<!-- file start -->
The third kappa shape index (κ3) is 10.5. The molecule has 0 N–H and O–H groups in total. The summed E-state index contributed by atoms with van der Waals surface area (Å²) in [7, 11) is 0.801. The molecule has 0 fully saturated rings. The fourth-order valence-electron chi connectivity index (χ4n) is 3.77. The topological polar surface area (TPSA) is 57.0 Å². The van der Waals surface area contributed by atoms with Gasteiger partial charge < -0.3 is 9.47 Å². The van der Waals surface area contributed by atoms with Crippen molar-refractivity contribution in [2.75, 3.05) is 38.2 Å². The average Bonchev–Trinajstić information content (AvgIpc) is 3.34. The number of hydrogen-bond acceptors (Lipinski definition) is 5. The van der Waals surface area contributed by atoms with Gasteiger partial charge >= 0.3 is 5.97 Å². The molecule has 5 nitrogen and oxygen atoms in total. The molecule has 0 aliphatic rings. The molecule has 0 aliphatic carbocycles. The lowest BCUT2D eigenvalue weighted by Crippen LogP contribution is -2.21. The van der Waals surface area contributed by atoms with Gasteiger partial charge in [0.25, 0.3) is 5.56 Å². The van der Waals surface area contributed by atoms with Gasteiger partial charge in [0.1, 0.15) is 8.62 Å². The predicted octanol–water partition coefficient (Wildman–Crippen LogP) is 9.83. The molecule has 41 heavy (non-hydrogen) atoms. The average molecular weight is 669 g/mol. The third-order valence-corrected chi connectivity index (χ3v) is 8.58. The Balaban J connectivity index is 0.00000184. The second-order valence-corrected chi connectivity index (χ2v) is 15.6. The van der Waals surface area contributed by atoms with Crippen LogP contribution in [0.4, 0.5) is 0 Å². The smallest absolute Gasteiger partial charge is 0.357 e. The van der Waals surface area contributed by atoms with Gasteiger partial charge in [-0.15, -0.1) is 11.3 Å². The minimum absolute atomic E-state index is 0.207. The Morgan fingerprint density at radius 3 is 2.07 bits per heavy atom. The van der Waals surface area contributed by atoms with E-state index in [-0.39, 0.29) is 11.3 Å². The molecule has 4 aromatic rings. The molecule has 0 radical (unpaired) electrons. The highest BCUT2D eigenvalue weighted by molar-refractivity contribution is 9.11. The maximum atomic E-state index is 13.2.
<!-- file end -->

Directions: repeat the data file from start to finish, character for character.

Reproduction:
The third kappa shape index (κ3) is 10.5. The molecule has 0 N–H and O–H groups in total. The summed E-state index contributed by atoms with van der Waals surface area (Å²) in [7, 11) is 0.801. The molecule has 0 fully saturated rings. The fourth-order valence-electron chi connectivity index (χ4n) is 3.77. The topological polar surface area (TPSA) is 57.0 Å². The van der Waals surface area contributed by atoms with Gasteiger partial charge < -0.3 is 9.47 Å². The van der Waals surface area contributed by atoms with Crippen molar-refractivity contribution in [2.75, 3.05) is 38.2 Å². The average Bonchev–Trinajstić information content (AvgIpc) is 3.34. The number of hydrogen-bond acceptors (Lipinski definition) is 5. The van der Waals surface area contributed by atoms with Gasteiger partial charge >= 0.3 is 5.97 Å². The molecule has 5 nitrogen and oxygen atoms in total. The molecule has 0 aliphatic rings. The molecule has 0 aliphatic carbocycles. The lowest BCUT2D eigenvalue weighted by Crippen LogP contribution is -2.21. The van der Waals surface area contributed by atoms with Gasteiger partial charge in [0.25, 0.3) is 5.56 Å². The van der Waals surface area contributed by atoms with Gasteiger partial charge in [0.1, 0.15) is 8.62 Å². The predicted octanol–water partition coefficient (Wildman–Crippen LogP) is 9.83. The molecule has 41 heavy (non-hydrogen) atoms. The average molecular weight is 669 g/mol. The third-order valence-corrected chi connectivity index (χ3v) is 8.58. The Balaban J connectivity index is 0.00000184. The second-order valence-corrected chi connectivity index (χ2v) is 15.6. The van der Waals surface area contributed by atoms with Crippen LogP contribution in [0.4, 0.5) is 0 Å². The smallest absolute Gasteiger partial charge is 0.357 e. The van der Waals surface area contributed by atoms with Gasteiger partial charge in [-0.15, -0.1) is 11.3 Å². The minimum absolute atomic E-state index is 0.207. The Morgan fingerprint density at radius 3 is 2.07 bits per heavy atom. The van der Waals surface area contributed by atoms with E-state index in [-0.39, 0.29) is 11.3 Å². The molecule has 4 aromatic rings. The molecule has 0 radical (unpaired) electrons. The highest BCUT2D eigenvalue weighted by molar-refractivity contribution is 9.11. The maximum atomic E-state index is 13.2.